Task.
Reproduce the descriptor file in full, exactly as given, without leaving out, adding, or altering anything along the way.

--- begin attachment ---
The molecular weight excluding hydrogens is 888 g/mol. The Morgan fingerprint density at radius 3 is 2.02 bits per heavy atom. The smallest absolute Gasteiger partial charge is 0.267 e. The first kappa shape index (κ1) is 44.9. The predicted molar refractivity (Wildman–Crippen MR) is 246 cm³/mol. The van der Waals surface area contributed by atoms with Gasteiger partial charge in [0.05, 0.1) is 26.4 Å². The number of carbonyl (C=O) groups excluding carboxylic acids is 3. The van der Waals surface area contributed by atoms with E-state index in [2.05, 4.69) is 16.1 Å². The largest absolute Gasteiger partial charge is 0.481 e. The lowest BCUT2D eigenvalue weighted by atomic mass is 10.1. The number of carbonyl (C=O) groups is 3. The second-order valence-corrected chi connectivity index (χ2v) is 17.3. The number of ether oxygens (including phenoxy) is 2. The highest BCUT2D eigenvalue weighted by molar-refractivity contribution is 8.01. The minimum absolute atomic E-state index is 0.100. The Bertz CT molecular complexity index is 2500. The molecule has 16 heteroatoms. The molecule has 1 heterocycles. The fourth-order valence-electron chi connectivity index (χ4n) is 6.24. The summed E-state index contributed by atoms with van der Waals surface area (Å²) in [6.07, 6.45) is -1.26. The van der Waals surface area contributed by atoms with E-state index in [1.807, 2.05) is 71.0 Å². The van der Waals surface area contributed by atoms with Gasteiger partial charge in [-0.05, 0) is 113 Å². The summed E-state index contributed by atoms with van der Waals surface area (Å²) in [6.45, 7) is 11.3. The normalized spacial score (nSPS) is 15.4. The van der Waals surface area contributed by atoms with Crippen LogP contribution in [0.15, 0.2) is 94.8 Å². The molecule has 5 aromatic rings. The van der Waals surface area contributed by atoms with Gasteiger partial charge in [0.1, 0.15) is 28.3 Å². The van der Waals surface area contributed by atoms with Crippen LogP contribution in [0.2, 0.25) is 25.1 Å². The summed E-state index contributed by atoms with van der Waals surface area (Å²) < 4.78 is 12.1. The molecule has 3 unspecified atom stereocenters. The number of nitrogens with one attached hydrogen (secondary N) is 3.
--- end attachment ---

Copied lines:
The molecular weight excluding hydrogens is 888 g/mol. The Morgan fingerprint density at radius 3 is 2.02 bits per heavy atom. The smallest absolute Gasteiger partial charge is 0.267 e. The first kappa shape index (κ1) is 44.9. The predicted molar refractivity (Wildman–Crippen MR) is 246 cm³/mol. The van der Waals surface area contributed by atoms with Gasteiger partial charge in [0.05, 0.1) is 26.4 Å². The number of carbonyl (C=O) groups excluding carboxylic acids is 3. The van der Waals surface area contributed by atoms with E-state index in [2.05, 4.69) is 16.1 Å². The largest absolute Gasteiger partial charge is 0.481 e. The lowest BCUT2D eigenvalue weighted by atomic mass is 10.1. The number of carbonyl (C=O) groups is 3. The second-order valence-corrected chi connectivity index (χ2v) is 17.3. The number of ether oxygens (including phenoxy) is 2. The highest BCUT2D eigenvalue weighted by molar-refractivity contribution is 8.01. The minimum absolute atomic E-state index is 0.100. The Bertz CT molecular complexity index is 2500. The molecule has 16 heteroatoms. The molecule has 1 heterocycles. The fourth-order valence-electron chi connectivity index (χ4n) is 6.24. The summed E-state index contributed by atoms with van der Waals surface area (Å²) in [6.07, 6.45) is -1.26. The van der Waals surface area contributed by atoms with E-state index in [1.807, 2.05) is 71.0 Å². The van der Waals surface area contributed by atoms with Gasteiger partial charge in [-0.05, 0) is 113 Å². The summed E-state index contributed by atoms with van der Waals surface area (Å²) in [6.45, 7) is 11.3. The normalized spacial score (nSPS) is 15.4. The van der Waals surface area contributed by atoms with Crippen LogP contribution in [0.15, 0.2) is 94.8 Å². The molecule has 5 aromatic rings. The van der Waals surface area contributed by atoms with Gasteiger partial charge in [0.1, 0.15) is 28.3 Å². The van der Waals surface area contributed by atoms with Crippen LogP contribution in [0.2, 0.25) is 25.1 Å². The summed E-state index contributed by atoms with van der Waals surface area (Å²) < 4.78 is 12.1. The molecule has 3 unspecified atom stereocenters. The number of nitrogens with one attached hydrogen (secondary N) is 3.